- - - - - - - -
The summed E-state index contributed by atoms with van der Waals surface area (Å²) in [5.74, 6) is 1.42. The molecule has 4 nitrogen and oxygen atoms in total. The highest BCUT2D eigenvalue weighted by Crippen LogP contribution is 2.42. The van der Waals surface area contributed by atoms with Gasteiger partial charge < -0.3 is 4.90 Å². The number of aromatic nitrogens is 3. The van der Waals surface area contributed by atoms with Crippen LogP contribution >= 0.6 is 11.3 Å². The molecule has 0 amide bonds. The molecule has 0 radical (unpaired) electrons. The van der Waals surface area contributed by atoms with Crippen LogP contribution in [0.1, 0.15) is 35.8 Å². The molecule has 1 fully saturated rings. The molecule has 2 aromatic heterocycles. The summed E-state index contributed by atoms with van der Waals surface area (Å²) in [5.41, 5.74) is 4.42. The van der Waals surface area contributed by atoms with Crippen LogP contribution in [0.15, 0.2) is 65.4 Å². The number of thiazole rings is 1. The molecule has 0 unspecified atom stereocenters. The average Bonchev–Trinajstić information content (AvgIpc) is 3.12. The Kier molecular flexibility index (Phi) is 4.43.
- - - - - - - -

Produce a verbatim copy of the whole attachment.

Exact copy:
The summed E-state index contributed by atoms with van der Waals surface area (Å²) in [5.74, 6) is 1.42. The molecule has 4 nitrogen and oxygen atoms in total. The highest BCUT2D eigenvalue weighted by Crippen LogP contribution is 2.42. The van der Waals surface area contributed by atoms with Gasteiger partial charge < -0.3 is 4.90 Å². The number of aromatic nitrogens is 3. The van der Waals surface area contributed by atoms with Crippen LogP contribution >= 0.6 is 11.3 Å². The molecule has 0 amide bonds. The molecule has 0 radical (unpaired) electrons. The van der Waals surface area contributed by atoms with Crippen LogP contribution in [0.1, 0.15) is 35.8 Å². The molecule has 1 fully saturated rings. The molecule has 2 aromatic heterocycles. The summed E-state index contributed by atoms with van der Waals surface area (Å²) in [5.41, 5.74) is 4.42. The van der Waals surface area contributed by atoms with Crippen LogP contribution in [0.15, 0.2) is 65.4 Å². The number of thiazole rings is 1. The molecule has 0 unspecified atom stereocenters. The average Bonchev–Trinajstić information content (AvgIpc) is 3.12. The Kier molecular flexibility index (Phi) is 4.43.